What seems valuable to you is not always valuable to God, and He may not accept it if offered. God wants YOUR good things as sacrifices, not what you’ve stumbled upon that belonged to someone else. I think of the person who finds money on the street and, instead of trying to return it to the rightful owner, seeks instead to put it in an offering envelope or, worse yet, seeks to give all or part of it as a tithe. This should never be:
2 Samuel 24:22-24 KJV And Araunah said unto David, Let my lord the king take and offer up what seemeth good unto him: behold, here be oxen for burnt sacrifice, and threshing instruments and other instruments of the oxen for wood. (23) All these things did Araunah, as a king, give unto the king. And Araunah said unto the king, The LORD thy God accept thee. (24) And the king said unto Araunah, Nay; but I will surely buy it of thee at a price: neither will I offer burnt offerings unto the LORD my God of that which doth cost me nothing. So David bought the threshingfloor and the oxen for fifty shekels of silver.
The spoils of a war God fought for you, found money, spare time, clothes that no longer fit or were never worn or have fallen out of favor – none of these qualify as sacrifices. What did they cost you? How will you be adversely affected if you give them away?
What must happen, should anyone wish to offer a sacrifice to God, is what they give must impact their lives, not allow it to continue in the same way as it would were nothing given. In the Old Testament, with Israel being a nation of farmers and herders (and there were no John Deere tractors rollin’ through Israel), giving up a healthy, unblemished animal to God was a sacrifice. Instead of getting income, work, or even food from that animal, the owner instead simply watched it go up in smoke. If the sacrifice was to address some transgression, that sin now had a tangible cost.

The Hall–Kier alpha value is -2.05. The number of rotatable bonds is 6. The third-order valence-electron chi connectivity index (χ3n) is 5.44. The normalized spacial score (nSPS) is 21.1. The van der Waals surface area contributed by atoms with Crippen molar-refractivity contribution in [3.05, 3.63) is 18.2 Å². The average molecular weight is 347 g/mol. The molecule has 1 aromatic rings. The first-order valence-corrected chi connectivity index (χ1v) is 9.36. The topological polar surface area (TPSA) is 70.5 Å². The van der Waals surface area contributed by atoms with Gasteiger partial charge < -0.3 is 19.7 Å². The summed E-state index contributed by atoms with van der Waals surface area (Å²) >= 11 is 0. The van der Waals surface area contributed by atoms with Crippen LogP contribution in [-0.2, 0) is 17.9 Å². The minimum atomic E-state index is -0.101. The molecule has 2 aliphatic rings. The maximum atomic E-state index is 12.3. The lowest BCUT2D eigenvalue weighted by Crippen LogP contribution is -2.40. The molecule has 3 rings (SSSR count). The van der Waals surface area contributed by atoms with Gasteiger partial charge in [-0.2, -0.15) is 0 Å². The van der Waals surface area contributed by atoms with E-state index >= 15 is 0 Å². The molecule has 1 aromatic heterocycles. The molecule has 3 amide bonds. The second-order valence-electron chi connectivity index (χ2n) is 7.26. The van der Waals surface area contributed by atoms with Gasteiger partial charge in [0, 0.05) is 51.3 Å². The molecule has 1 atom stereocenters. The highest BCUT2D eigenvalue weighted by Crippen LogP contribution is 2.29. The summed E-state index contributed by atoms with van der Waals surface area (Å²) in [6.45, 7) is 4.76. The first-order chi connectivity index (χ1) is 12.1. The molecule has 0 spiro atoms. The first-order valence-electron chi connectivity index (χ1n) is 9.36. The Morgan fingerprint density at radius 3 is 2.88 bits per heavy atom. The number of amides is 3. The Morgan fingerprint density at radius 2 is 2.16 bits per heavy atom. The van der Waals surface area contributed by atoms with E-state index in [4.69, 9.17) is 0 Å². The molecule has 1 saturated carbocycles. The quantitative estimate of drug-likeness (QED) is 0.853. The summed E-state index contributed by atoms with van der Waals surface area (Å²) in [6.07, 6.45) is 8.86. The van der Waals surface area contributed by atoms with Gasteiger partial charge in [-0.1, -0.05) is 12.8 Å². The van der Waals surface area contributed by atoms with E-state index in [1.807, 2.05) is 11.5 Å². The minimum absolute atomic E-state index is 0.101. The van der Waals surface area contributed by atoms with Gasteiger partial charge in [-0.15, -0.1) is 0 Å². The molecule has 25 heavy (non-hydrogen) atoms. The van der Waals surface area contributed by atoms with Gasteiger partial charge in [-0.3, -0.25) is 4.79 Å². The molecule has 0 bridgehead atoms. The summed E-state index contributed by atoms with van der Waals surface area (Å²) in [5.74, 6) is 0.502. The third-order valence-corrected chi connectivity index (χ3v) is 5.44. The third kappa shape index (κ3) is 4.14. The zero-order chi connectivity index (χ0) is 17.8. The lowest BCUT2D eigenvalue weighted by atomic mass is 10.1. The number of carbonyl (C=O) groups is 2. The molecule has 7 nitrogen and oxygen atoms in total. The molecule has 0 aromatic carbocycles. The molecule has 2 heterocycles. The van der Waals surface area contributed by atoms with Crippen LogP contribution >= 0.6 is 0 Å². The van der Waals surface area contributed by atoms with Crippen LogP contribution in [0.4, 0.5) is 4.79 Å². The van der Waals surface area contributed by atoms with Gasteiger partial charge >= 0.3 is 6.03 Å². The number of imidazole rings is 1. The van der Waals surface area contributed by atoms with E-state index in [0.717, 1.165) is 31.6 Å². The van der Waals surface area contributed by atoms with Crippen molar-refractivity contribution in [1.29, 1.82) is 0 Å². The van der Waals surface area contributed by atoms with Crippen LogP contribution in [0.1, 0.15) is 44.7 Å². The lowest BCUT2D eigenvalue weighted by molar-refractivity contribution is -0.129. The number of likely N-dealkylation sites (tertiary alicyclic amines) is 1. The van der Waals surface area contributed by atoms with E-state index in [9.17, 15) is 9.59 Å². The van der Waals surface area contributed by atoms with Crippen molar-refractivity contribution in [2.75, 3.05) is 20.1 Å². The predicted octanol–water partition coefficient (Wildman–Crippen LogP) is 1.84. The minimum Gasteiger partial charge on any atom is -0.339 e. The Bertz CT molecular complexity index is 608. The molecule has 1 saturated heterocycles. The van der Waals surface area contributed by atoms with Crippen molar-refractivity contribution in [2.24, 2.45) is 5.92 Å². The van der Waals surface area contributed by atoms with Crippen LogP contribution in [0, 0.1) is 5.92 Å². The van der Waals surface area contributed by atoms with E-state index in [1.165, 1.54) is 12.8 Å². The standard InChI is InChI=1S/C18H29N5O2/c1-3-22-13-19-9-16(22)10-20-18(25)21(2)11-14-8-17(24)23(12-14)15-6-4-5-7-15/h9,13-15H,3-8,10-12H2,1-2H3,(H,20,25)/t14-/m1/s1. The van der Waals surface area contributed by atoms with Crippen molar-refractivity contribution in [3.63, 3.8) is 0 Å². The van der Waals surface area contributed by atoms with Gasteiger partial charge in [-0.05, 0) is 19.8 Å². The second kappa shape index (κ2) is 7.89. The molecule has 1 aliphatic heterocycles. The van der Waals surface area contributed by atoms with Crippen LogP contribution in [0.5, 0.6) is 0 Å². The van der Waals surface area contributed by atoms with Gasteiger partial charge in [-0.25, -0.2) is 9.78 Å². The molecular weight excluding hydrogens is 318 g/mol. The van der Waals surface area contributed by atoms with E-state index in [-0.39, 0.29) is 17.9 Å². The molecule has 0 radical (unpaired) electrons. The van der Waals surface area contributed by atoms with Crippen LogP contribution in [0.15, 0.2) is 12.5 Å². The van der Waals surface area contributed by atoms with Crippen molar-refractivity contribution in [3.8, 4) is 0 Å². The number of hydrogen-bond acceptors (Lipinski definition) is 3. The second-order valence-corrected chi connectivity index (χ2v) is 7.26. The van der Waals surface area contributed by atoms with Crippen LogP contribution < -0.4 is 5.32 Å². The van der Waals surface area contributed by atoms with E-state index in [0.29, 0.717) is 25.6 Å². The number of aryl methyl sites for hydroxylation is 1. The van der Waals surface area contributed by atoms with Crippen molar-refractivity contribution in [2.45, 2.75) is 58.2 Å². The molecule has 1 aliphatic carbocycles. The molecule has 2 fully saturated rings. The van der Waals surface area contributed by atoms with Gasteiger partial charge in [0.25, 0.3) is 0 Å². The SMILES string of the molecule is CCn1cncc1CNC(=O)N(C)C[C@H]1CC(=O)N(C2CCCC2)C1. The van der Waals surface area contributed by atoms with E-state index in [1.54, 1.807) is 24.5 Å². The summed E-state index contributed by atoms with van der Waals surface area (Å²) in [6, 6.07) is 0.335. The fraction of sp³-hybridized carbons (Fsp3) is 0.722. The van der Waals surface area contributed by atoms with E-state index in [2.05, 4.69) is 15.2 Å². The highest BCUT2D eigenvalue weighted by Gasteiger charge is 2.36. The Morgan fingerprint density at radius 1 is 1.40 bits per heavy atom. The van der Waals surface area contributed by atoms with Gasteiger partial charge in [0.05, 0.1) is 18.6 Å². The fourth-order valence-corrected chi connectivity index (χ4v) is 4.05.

Sacrificing to God remains an important part of maintaining faith in Him. However, in an increasingly disposable society, finding acceptable material sacrifices is increasingly difficult to do. Still, sacrifices must have a cost to the one offering them; shouts on Sunday, spare time, spare time, or spare change is not always enough. I do not advocate anyone quit their job or give up their car to make a sacrifice worthy of God; if the spirit is not broken and the heart not contrite, then it would be meaningless anyway.
However, when God has moved upon you to sacrifice, it needs to sting down here so you might, Set your affection on things above, not on things on the earth. (Colossians 3:2 KJV) It needs to be uncomfortable, so that being apart from Christ is too harsh a state in which to remain. It needs to be expensive, so a man can say, without hesitation, that he has placed a greater value on eternal life than the one he lives on the earth. Finally, it needs to be of those things that are truly his, so that the cost of the sacrifice is paid by the one who needs God’s grace, and is acceptable to the One Who is rich in mercy.